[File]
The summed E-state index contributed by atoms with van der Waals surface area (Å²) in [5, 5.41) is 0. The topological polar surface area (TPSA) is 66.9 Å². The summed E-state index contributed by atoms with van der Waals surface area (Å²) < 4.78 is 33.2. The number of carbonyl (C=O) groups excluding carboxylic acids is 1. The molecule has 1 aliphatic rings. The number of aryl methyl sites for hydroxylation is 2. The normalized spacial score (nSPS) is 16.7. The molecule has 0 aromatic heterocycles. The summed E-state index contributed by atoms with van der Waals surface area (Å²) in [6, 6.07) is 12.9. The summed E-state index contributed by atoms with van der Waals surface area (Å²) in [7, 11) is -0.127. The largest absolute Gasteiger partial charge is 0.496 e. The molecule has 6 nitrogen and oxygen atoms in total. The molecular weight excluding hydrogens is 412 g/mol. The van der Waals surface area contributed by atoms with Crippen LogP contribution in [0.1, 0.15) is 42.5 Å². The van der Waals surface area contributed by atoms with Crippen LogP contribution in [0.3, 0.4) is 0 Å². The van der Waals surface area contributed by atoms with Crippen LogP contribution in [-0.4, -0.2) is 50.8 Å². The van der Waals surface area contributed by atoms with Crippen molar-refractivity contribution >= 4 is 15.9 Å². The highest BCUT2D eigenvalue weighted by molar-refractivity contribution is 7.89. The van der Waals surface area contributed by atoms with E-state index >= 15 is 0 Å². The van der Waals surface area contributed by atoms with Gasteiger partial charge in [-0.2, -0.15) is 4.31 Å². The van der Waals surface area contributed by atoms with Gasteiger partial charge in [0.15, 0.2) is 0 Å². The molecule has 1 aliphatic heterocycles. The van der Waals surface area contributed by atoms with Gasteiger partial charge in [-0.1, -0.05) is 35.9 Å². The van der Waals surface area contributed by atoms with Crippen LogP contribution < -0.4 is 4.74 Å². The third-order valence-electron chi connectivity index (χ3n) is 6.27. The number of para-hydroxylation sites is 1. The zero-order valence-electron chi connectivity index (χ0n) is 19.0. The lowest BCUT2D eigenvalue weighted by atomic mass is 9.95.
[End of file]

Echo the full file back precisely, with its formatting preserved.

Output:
The summed E-state index contributed by atoms with van der Waals surface area (Å²) in [5, 5.41) is 0. The topological polar surface area (TPSA) is 66.9 Å². The summed E-state index contributed by atoms with van der Waals surface area (Å²) < 4.78 is 33.2. The number of carbonyl (C=O) groups excluding carboxylic acids is 1. The molecule has 1 aliphatic rings. The number of aryl methyl sites for hydroxylation is 2. The normalized spacial score (nSPS) is 16.7. The molecule has 0 aromatic heterocycles. The summed E-state index contributed by atoms with van der Waals surface area (Å²) in [6, 6.07) is 12.9. The summed E-state index contributed by atoms with van der Waals surface area (Å²) in [7, 11) is -0.127. The largest absolute Gasteiger partial charge is 0.496 e. The molecule has 6 nitrogen and oxygen atoms in total. The molecular weight excluding hydrogens is 412 g/mol. The van der Waals surface area contributed by atoms with Crippen LogP contribution in [0.1, 0.15) is 42.5 Å². The van der Waals surface area contributed by atoms with Crippen LogP contribution in [0.3, 0.4) is 0 Å². The van der Waals surface area contributed by atoms with Crippen LogP contribution in [-0.4, -0.2) is 50.8 Å². The van der Waals surface area contributed by atoms with Crippen molar-refractivity contribution >= 4 is 15.9 Å². The highest BCUT2D eigenvalue weighted by molar-refractivity contribution is 7.89. The van der Waals surface area contributed by atoms with E-state index >= 15 is 0 Å². The van der Waals surface area contributed by atoms with Gasteiger partial charge in [-0.2, -0.15) is 4.31 Å². The van der Waals surface area contributed by atoms with Gasteiger partial charge in [0.15, 0.2) is 0 Å². The molecule has 1 aliphatic heterocycles. The van der Waals surface area contributed by atoms with Gasteiger partial charge in [-0.1, -0.05) is 35.9 Å². The van der Waals surface area contributed by atoms with Crippen LogP contribution < -0.4 is 4.74 Å². The third-order valence-electron chi connectivity index (χ3n) is 6.27. The number of para-hydroxylation sites is 1. The zero-order valence-electron chi connectivity index (χ0n) is 19.0. The lowest BCUT2D eigenvalue weighted by atomic mass is 9.95.